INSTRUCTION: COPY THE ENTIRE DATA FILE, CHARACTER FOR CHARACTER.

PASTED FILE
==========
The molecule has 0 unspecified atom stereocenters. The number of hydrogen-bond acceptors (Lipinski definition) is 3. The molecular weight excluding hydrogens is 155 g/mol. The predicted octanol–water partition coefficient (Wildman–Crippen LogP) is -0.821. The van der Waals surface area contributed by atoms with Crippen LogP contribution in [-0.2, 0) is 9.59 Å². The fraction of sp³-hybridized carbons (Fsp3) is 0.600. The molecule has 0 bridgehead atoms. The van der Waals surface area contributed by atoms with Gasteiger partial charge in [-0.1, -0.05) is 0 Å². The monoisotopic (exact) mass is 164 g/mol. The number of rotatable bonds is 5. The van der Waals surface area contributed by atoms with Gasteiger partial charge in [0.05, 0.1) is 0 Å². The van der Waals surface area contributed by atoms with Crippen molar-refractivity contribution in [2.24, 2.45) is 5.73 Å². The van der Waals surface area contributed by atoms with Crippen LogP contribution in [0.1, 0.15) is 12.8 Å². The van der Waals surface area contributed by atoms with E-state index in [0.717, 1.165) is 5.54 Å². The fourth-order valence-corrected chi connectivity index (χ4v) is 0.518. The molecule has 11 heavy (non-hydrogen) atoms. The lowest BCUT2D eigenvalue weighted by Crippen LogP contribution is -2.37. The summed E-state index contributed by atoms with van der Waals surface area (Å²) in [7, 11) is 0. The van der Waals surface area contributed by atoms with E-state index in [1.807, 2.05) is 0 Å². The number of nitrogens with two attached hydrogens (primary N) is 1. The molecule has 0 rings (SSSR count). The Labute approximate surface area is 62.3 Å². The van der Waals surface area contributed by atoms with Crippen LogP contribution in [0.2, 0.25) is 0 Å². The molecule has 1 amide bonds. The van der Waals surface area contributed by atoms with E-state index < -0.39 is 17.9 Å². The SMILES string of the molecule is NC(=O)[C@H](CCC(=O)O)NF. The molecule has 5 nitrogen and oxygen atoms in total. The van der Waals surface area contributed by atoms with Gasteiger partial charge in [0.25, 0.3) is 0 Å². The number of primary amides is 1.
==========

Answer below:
The molecule has 0 unspecified atom stereocenters. The number of hydrogen-bond acceptors (Lipinski definition) is 3. The molecular weight excluding hydrogens is 155 g/mol. The predicted octanol–water partition coefficient (Wildman–Crippen LogP) is -0.821. The van der Waals surface area contributed by atoms with Crippen LogP contribution in [-0.2, 0) is 9.59 Å². The fraction of sp³-hybridized carbons (Fsp3) is 0.600. The molecule has 0 bridgehead atoms. The van der Waals surface area contributed by atoms with Gasteiger partial charge in [-0.1, -0.05) is 0 Å². The monoisotopic (exact) mass is 164 g/mol. The number of rotatable bonds is 5. The van der Waals surface area contributed by atoms with Gasteiger partial charge in [0.05, 0.1) is 0 Å². The van der Waals surface area contributed by atoms with Crippen molar-refractivity contribution in [2.24, 2.45) is 5.73 Å². The van der Waals surface area contributed by atoms with Crippen LogP contribution in [0.1, 0.15) is 12.8 Å². The van der Waals surface area contributed by atoms with E-state index in [0.717, 1.165) is 5.54 Å². The fourth-order valence-corrected chi connectivity index (χ4v) is 0.518. The molecule has 11 heavy (non-hydrogen) atoms. The lowest BCUT2D eigenvalue weighted by Crippen LogP contribution is -2.37. The summed E-state index contributed by atoms with van der Waals surface area (Å²) in [7, 11) is 0. The van der Waals surface area contributed by atoms with E-state index in [1.807, 2.05) is 0 Å². The number of nitrogens with two attached hydrogens (primary N) is 1. The molecule has 0 rings (SSSR count). The Labute approximate surface area is 62.3 Å². The van der Waals surface area contributed by atoms with Crippen LogP contribution in [0.2, 0.25) is 0 Å². The molecule has 1 amide bonds. The van der Waals surface area contributed by atoms with E-state index < -0.39 is 17.9 Å². The SMILES string of the molecule is NC(=O)[C@H](CCC(=O)O)NF. The molecule has 5 nitrogen and oxygen atoms in total. The van der Waals surface area contributed by atoms with Gasteiger partial charge in [0.25, 0.3) is 0 Å². The number of primary amides is 1.